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IN THE '50s A WRESTLER TAUGHT A BEATNIK THE REAL MEANING OF 'HOWL'
Michael Baughman
April 23, 1979
Though I suppose I was known as a rather wild youth, I never cared for fighting. The prospect of hurting another person offered no pleasure, while the prospect of someone hurting me had, of course, even less appeal. But I lived in the kind of places and had the kind of friends that made being in and seeing fights inevitable. My own encounters are blurs in my memory by now, and of all the fights I saw—dozens of them—only one is a pleasant recollection. I find myself thinking of it often, and the memory always returns complete and in sharp detail.
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April 23, 1979

In The '50s A Wrestler Taught A Beatnik The Real Meaning Of 'howl'

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Though I suppose I was known as a rather wild youth, I never cared for fighting. The prospect of hurting another person offered no pleasure, while the prospect of someone hurting me had, of course, even less appeal. But I lived in the kind of places and had the kind of friends that made being in and seeing fights inevitable. My own encounters are blurs in my memory by now, and of all the fights I saw—dozens of them—only one is a pleasant recollection. I find myself thinking of it often, and the memory always returns complete and in sharp detail.

It took place more than 20 years ago in San Francisco during the era of the Beat Generation, when nearly everyone who was either rebellious or curious about those who were rebellious was reading Allen Ginsberg's Howl and Jack Kerouac's On the Road. One of the principals in the combat I want to tell about was a huge hulk of a man known in the North Beach area as "The King of the Beats." On a cool Saturday night, he squared off against a friend of mine named Frank, who happened to be a national collegiate and AAU wrestling champion.

Can a good boxer beat a good wrestler? Can a good boxer or wrestler handle an experienced street fighter or a gigantic pro lineman? How will the street fighter or the lineman do against a master of the so-called martial arts? Perhaps these questions seem silly, even primitive, but they are often debated in locker rooms and bars. People are understandably curious. Based on my own experience and on what I saw that night. I'll wager on the wrestler every time. If he's good, I'll take him over anybody. Once I was more or less forced to defend myself against a 250-pound tackle (I weighed about 185), and I surprised myself by coming out of it well. Results were similar when a U.S. Navy boxing champion took after me outside a bar on Kalakaua Avenue in Honolulu. The one light I remember losing was against a 150-pounder who I later learned was a fine amateur wrestler. He simply wiped me out. I have no clear idea what he did, but he did it quickly and well, and I've never felt so helpless or humiliated in my life.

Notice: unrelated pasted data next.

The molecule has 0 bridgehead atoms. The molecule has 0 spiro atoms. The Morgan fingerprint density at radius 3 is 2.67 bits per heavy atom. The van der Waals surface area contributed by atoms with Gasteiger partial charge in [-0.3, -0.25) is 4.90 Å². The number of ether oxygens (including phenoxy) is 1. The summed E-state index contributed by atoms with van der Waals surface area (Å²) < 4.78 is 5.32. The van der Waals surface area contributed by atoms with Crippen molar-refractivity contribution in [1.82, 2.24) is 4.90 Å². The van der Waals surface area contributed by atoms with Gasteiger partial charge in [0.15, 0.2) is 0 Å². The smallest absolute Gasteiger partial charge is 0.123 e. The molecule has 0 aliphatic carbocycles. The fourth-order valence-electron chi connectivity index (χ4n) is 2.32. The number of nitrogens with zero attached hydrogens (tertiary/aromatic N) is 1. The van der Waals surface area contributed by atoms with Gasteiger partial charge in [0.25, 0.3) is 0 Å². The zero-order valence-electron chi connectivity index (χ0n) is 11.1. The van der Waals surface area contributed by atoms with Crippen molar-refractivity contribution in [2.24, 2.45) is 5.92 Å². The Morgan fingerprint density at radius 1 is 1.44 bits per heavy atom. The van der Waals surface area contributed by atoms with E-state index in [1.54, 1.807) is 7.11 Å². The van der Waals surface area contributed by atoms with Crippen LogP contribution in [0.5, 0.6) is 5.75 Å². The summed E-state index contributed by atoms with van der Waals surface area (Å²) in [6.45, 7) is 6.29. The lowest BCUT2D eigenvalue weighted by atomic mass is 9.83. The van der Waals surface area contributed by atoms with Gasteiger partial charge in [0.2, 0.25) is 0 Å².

Frank did it well on that Saturday night in North Beach in the '50s. He did it expertly, beautifully—and kindly, too. We were on Grant Avenue north of Broadway in a place called the Co-Existence Bagel Shop. It was one of half a dozen hangouts in that block of Grant, and every night all of these places were mobbed.

Much beer and wine was sloshed around. Pale young men sat huddled over chessboards. Smoke hung in blue clouds, and there was loud, strident conversation, spiced, of course, with many "I dig its" and "cools." The sound of jazz throbbed through the room.

Frank and I had a booth near the back of the place, such a small booth that the two of us had trouble squeezing in. We ordered a pitcher of beer and pastrami sandwiches on rye, and while we waited we enjoyed the local color.

From the beginning Frank attracted attention. He was a very clean-cut young man, neatly dressed and studious looking with a crew cut and thick glasses. But though he drew curious stares and raised eyebrows from the regular clientele of the Co-Existence Bagel Shop. Frank was in no way offended. By temperament he was remarkably peaceful. Perhaps whatever aggressions he had were disposed of on the wrestling mat. In any case, I had often seen him take rather crude insults from men he could have mutilated in five or six seconds. I doubt that he had ever started a serious argument, much less a fight, in his life.

Our beer and sandwiches arrived. As I was pouring our mugs full, Frank raised his sandwich toward his mouth. It never got there. A huge, hairy hand grabbed it away. We looked up together and there he was—the King, 260 pounds of him. I judged. I'd naturally heard of the fellow and occasionally seen him around, but I knew him only as the King. Everybody called him that. Slowly, half grinning at us, he tore off half the sandwich in a single bite. I remember slowly setting the beer pitcher down, keeping my grip on the handle.

The King towered over us, dressed in baggy pants, a soiled sweat shirt, a blue beret. He was bearded and mustached. Smiling down at us, he slowly chewed.

"You pretty hungry?" Frank asked.

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